Saturday, December 30, 2006

Little Children

The 2006 film catchup continues with this excellent film. Most reviewers have equated Little Children with films like American Beauty and The Ice Storm, and that's certainly a valid comparison, however, it's not like this is a ripoff of those films. There's room in cinematic suburbia for a number of different visions.

The film's trailer was one of the more striking I saw this year, using the sound of a train whistle and ticking clocks rather than typical musical score. Those motifs are repeated in the film's opening, creating a strong feeling of unease. These two sounds weren't arbitrarily chosen, the train and the clock are the critical symbols in the two main characters' lives.

The train is the vessel by which characters move from their suburban homes to their urban workplace. For Brad, the whistle mocks him, reminding him of his unemployment, his failure to become a typical suburban father. When he goes to take the bar exam, his wife drops him off at the train station, the typical gender roles reestablished, however, he quickly abandons the chance to pass the bar exam and gain societal status, preferring to continue his affair with Sarah, his escape from the pressures of his everyday life.

For Sarah, the clock is what gives her day structure. There's the 10:30 snacktime, and then the wait for her husband to return so she can go on her daily walk. She mocks the mothers who have their children on regimental snack schedules, but she herself is just as much a slave to routine. For her, life is all about waiting for brief moments of happiness. At first, it's just being alone, later it's abou passing the dull 48 hours of the weekend so she can return again to the pool and Brad.

The film uses a narrator, something that's frequently criticized in films. That's because the narrator is usually telling us what we already know, however, here I think it works because he tells us the characters' thoughts rather than their actions. So, when we hear that Sarah thinks of herself as an anthropologist, we're also aware that she is not as distanced as she appears to be. In a movie, you've got a bunch of tools available, and voiceover is one. If it can help the audience get something more out of the film, there's no reason not to use it. I love visual storytelling as much as anyone, but for conveying exposition, it's frequently easier to just say it right out than go through a clumsy dialogue scene to convey the same thing.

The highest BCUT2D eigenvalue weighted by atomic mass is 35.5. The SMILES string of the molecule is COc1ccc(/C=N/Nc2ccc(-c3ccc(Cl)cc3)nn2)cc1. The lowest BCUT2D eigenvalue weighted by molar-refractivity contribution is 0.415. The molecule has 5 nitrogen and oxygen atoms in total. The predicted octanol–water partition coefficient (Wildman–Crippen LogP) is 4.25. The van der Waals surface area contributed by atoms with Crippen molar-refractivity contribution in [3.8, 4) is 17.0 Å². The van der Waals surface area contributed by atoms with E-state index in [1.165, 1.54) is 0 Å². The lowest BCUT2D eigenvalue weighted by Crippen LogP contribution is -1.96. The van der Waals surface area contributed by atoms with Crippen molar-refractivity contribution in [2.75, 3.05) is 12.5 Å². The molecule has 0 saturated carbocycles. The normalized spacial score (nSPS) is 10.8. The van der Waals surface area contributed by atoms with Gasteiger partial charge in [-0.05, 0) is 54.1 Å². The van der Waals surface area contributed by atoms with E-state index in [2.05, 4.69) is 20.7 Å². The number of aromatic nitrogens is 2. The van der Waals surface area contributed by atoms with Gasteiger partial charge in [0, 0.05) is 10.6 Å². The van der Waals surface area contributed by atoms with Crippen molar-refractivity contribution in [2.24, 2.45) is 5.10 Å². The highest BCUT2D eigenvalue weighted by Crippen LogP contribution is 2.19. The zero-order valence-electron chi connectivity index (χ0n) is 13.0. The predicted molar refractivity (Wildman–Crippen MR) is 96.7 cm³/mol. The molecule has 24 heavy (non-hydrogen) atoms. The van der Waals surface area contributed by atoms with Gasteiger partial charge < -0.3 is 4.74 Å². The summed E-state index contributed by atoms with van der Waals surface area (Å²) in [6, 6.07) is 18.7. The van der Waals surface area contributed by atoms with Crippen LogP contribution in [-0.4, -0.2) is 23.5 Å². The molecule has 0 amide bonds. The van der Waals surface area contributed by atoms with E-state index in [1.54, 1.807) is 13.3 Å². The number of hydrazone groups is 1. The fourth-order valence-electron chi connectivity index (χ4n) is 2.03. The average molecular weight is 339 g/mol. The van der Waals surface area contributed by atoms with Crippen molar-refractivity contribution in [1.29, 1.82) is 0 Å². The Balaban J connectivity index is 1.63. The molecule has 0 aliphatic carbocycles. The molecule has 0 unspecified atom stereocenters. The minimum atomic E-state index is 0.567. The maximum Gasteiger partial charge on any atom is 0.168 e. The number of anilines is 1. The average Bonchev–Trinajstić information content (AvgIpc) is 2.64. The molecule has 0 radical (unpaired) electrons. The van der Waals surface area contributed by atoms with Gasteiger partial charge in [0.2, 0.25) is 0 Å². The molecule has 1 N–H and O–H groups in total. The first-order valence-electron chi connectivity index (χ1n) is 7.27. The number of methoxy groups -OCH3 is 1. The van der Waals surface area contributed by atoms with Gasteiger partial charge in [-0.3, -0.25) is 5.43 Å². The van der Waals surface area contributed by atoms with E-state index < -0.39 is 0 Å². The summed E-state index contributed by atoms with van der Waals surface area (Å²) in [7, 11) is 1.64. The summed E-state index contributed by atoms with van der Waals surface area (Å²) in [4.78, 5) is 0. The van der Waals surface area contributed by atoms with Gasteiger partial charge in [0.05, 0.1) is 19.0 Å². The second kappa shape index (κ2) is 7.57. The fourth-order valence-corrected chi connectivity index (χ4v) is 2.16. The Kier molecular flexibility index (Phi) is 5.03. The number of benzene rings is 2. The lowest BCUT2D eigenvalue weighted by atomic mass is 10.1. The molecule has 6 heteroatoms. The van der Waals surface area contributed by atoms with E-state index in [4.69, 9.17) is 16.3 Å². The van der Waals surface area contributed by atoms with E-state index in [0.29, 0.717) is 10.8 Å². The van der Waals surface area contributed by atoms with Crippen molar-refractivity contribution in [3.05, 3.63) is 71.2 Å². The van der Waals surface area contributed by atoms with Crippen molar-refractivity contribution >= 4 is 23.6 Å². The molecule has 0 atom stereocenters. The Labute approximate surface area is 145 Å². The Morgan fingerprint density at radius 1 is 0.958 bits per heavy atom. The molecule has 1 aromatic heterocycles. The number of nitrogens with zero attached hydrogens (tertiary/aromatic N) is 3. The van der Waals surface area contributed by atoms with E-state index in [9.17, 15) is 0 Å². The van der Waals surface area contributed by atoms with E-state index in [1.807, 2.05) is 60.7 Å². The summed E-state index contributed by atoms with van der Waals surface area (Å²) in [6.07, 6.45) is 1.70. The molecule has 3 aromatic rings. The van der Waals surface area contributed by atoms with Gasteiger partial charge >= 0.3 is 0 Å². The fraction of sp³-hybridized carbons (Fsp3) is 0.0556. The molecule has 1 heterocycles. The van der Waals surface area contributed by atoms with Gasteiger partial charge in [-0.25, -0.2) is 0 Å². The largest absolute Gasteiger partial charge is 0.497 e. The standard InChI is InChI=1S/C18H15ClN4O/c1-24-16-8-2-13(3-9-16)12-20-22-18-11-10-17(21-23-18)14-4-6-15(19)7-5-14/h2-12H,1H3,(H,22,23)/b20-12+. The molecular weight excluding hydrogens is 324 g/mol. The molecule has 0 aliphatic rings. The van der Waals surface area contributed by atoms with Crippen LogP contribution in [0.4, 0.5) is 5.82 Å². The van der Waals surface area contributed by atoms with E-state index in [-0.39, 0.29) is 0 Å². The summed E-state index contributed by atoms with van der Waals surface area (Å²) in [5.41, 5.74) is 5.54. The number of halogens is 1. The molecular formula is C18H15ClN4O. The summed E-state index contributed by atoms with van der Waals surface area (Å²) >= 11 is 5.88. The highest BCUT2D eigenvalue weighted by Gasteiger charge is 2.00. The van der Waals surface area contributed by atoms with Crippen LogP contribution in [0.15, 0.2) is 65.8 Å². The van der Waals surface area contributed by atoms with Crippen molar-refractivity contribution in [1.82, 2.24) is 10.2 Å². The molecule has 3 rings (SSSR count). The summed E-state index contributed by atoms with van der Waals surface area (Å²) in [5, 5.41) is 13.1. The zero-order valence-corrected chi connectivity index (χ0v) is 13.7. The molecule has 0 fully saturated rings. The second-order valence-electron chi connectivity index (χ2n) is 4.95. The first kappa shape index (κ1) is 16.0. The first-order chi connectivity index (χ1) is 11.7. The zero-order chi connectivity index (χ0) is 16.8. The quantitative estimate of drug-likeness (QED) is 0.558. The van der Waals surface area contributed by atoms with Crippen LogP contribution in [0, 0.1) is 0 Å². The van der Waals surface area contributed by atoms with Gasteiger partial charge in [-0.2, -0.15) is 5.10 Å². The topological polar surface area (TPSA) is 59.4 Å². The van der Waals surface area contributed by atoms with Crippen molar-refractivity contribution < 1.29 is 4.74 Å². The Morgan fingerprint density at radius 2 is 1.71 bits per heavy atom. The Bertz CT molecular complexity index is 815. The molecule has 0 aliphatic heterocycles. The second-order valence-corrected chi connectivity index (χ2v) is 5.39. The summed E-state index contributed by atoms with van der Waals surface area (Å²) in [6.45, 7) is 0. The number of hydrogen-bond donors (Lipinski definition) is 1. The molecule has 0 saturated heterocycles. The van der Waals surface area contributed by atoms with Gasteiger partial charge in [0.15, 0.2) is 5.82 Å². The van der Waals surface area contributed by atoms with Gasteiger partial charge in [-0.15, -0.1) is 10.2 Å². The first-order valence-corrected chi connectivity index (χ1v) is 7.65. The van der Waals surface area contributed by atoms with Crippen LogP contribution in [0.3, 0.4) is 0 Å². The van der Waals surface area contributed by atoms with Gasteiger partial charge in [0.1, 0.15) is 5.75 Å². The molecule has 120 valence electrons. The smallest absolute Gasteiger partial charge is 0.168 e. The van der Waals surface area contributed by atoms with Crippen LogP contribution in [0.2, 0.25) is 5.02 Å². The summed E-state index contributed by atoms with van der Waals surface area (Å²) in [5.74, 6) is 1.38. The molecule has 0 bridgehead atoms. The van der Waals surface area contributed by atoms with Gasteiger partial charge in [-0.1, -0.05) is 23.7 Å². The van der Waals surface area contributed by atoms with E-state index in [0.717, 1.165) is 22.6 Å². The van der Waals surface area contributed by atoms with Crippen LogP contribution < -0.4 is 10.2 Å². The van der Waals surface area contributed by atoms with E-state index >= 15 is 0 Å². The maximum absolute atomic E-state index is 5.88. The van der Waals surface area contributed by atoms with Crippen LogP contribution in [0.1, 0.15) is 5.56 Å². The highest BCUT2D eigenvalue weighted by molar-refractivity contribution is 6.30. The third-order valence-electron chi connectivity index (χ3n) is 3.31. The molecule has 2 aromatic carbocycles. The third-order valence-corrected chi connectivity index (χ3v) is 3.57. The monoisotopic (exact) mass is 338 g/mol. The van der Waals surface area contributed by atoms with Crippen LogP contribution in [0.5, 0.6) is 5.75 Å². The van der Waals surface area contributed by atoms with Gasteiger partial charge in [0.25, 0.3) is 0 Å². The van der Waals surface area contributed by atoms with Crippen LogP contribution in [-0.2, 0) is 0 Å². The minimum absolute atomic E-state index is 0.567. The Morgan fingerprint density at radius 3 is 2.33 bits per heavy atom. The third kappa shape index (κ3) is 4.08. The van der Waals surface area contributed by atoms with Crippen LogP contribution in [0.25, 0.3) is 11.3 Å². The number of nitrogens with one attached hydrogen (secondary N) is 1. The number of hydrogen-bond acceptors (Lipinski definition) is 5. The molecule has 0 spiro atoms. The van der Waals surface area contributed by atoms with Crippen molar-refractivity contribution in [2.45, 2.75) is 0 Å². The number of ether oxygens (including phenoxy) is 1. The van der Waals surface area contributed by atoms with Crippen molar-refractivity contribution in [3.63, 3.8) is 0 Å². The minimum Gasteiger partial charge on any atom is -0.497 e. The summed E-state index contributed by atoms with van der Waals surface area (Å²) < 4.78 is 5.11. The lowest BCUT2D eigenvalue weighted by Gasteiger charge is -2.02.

For Sarah, that anthropologist line is critical. The film is about her process of losing that distance and becoming just like those other suburban mothers, it's about accepting her lot in life. She's so frustrated by the mothers, and their refusal to see beyond the world that they live in. She is not quick to condemn Ronnie, and scoffs at the idea that he should be castrated while the others just nod along. When Brad arrives, he provides her with the chance to show her distance from them. She's willing to engage with him rather than just view him as a fantasy object.

However, as the film progresses, Brad becomes the exact same fantasy to Sarah that he is to the mothers. Only, she's actually with him rather than just viewing him from a distance. Brad is the escape from her boring life with her husband, and even though her relationship with him is an attempt to escape suburban monotony, it winds up locking her into the life inextricably. She falls into a routine because it means seeing him, and this once aggressive feminist is reduced to spying on his wife from her car. This scene feels a bit goofy, but that's exactly the point. She's ashamed to be doing it, but she can't stop herself, that's what her whole character arc is about, getting caught up in something she knows is stupid, and for a moment, believing it could lead to real change.

The book club scene is a bit on the nose, but sums up her arc well. Having the other woman call Bovary a slut was something I could definitely see happening, and Sarah's change in perspective on the book is a great indication of her changing perspective on life. She is no longer an academic, removed from her environment. She is Bovary, trapped in a world she can't stand, and tricking herself into believing in escape.